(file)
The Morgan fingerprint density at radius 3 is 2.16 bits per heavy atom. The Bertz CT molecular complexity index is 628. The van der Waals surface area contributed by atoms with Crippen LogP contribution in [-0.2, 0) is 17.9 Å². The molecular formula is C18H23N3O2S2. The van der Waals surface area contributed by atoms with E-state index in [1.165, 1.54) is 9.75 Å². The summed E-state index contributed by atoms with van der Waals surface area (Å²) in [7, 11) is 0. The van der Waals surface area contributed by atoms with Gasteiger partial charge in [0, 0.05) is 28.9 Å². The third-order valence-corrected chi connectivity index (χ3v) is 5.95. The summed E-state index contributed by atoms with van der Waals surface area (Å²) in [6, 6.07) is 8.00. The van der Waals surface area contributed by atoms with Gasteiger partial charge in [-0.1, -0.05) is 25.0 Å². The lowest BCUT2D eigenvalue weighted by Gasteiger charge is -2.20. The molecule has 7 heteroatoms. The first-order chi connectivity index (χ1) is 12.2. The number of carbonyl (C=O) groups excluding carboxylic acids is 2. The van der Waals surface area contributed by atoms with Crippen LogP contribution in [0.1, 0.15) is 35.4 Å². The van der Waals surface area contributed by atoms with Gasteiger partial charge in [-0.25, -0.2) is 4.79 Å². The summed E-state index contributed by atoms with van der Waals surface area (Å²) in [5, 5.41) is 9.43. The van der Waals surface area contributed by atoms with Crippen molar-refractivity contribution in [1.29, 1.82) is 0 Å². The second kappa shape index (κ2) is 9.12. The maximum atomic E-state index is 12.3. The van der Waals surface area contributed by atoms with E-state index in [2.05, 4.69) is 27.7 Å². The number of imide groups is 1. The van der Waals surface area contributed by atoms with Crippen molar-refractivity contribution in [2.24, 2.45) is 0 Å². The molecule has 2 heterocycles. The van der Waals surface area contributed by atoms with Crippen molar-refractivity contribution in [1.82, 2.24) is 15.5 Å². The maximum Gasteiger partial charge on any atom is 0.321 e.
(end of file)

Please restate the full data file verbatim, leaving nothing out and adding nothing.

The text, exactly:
The Morgan fingerprint density at radius 3 is 2.16 bits per heavy atom. The Bertz CT molecular complexity index is 628. The van der Waals surface area contributed by atoms with Crippen LogP contribution in [-0.2, 0) is 17.9 Å². The molecular formula is C18H23N3O2S2. The van der Waals surface area contributed by atoms with E-state index in [1.165, 1.54) is 9.75 Å². The summed E-state index contributed by atoms with van der Waals surface area (Å²) in [7, 11) is 0. The van der Waals surface area contributed by atoms with Gasteiger partial charge in [0, 0.05) is 28.9 Å². The third-order valence-corrected chi connectivity index (χ3v) is 5.95. The summed E-state index contributed by atoms with van der Waals surface area (Å²) in [6, 6.07) is 8.00. The van der Waals surface area contributed by atoms with Gasteiger partial charge in [-0.1, -0.05) is 25.0 Å². The lowest BCUT2D eigenvalue weighted by Gasteiger charge is -2.20. The molecule has 7 heteroatoms. The first-order chi connectivity index (χ1) is 12.2. The number of carbonyl (C=O) groups excluding carboxylic acids is 2. The van der Waals surface area contributed by atoms with Crippen LogP contribution in [0.1, 0.15) is 35.4 Å². The van der Waals surface area contributed by atoms with Gasteiger partial charge in [-0.25, -0.2) is 4.79 Å². The summed E-state index contributed by atoms with van der Waals surface area (Å²) in [5, 5.41) is 9.43. The van der Waals surface area contributed by atoms with Crippen molar-refractivity contribution in [1.29, 1.82) is 0 Å². The second kappa shape index (κ2) is 9.12. The maximum atomic E-state index is 12.3. The van der Waals surface area contributed by atoms with E-state index in [2.05, 4.69) is 27.7 Å². The number of imide groups is 1. The van der Waals surface area contributed by atoms with Crippen molar-refractivity contribution in [2.24, 2.45) is 0 Å². The molecule has 2 heterocycles. The van der Waals surface area contributed by atoms with Crippen molar-refractivity contribution in [1.82, 2.24) is 15.5 Å². The maximum Gasteiger partial charge on any atom is 0.321 e.